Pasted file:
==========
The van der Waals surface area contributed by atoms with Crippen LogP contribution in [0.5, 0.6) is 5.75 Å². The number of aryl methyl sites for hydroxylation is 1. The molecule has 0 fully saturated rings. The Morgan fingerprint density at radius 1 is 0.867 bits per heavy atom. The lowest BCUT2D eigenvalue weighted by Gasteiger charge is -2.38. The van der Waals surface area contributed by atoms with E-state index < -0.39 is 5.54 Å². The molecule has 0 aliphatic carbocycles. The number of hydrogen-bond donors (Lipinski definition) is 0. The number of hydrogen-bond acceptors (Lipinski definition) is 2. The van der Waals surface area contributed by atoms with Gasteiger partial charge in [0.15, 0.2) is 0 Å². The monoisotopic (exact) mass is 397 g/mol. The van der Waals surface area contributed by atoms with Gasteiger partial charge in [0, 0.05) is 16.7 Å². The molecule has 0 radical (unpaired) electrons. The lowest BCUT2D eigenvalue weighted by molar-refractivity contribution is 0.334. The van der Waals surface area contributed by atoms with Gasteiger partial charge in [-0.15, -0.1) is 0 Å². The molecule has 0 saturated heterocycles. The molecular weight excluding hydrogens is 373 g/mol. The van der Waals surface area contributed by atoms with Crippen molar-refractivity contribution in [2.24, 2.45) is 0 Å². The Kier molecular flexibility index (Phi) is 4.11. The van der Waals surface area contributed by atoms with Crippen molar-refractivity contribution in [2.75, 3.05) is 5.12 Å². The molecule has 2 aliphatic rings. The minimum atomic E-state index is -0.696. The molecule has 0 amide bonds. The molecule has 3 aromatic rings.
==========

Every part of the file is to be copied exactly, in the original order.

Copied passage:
The van der Waals surface area contributed by atoms with Crippen LogP contribution in [0.5, 0.6) is 5.75 Å². The number of aryl methyl sites for hydroxylation is 1. The molecule has 0 fully saturated rings. The Morgan fingerprint density at radius 1 is 0.867 bits per heavy atom. The lowest BCUT2D eigenvalue weighted by Gasteiger charge is -2.38. The van der Waals surface area contributed by atoms with E-state index < -0.39 is 5.54 Å². The molecule has 0 aliphatic carbocycles. The number of hydrogen-bond donors (Lipinski definition) is 0. The number of hydrogen-bond acceptors (Lipinski definition) is 2. The van der Waals surface area contributed by atoms with Gasteiger partial charge in [0.15, 0.2) is 0 Å². The monoisotopic (exact) mass is 397 g/mol. The van der Waals surface area contributed by atoms with Gasteiger partial charge in [0, 0.05) is 16.7 Å². The molecule has 0 radical (unpaired) electrons. The lowest BCUT2D eigenvalue weighted by molar-refractivity contribution is 0.334. The van der Waals surface area contributed by atoms with Gasteiger partial charge in [-0.15, -0.1) is 0 Å². The molecule has 0 saturated heterocycles. The molecular weight excluding hydrogens is 373 g/mol. The van der Waals surface area contributed by atoms with Crippen molar-refractivity contribution in [2.24, 2.45) is 0 Å². The Kier molecular flexibility index (Phi) is 4.11. The van der Waals surface area contributed by atoms with Crippen molar-refractivity contribution in [2.75, 3.05) is 5.12 Å². The molecule has 2 aliphatic rings. The minimum atomic E-state index is -0.696. The molecule has 0 amide bonds. The molecule has 3 aromatic rings.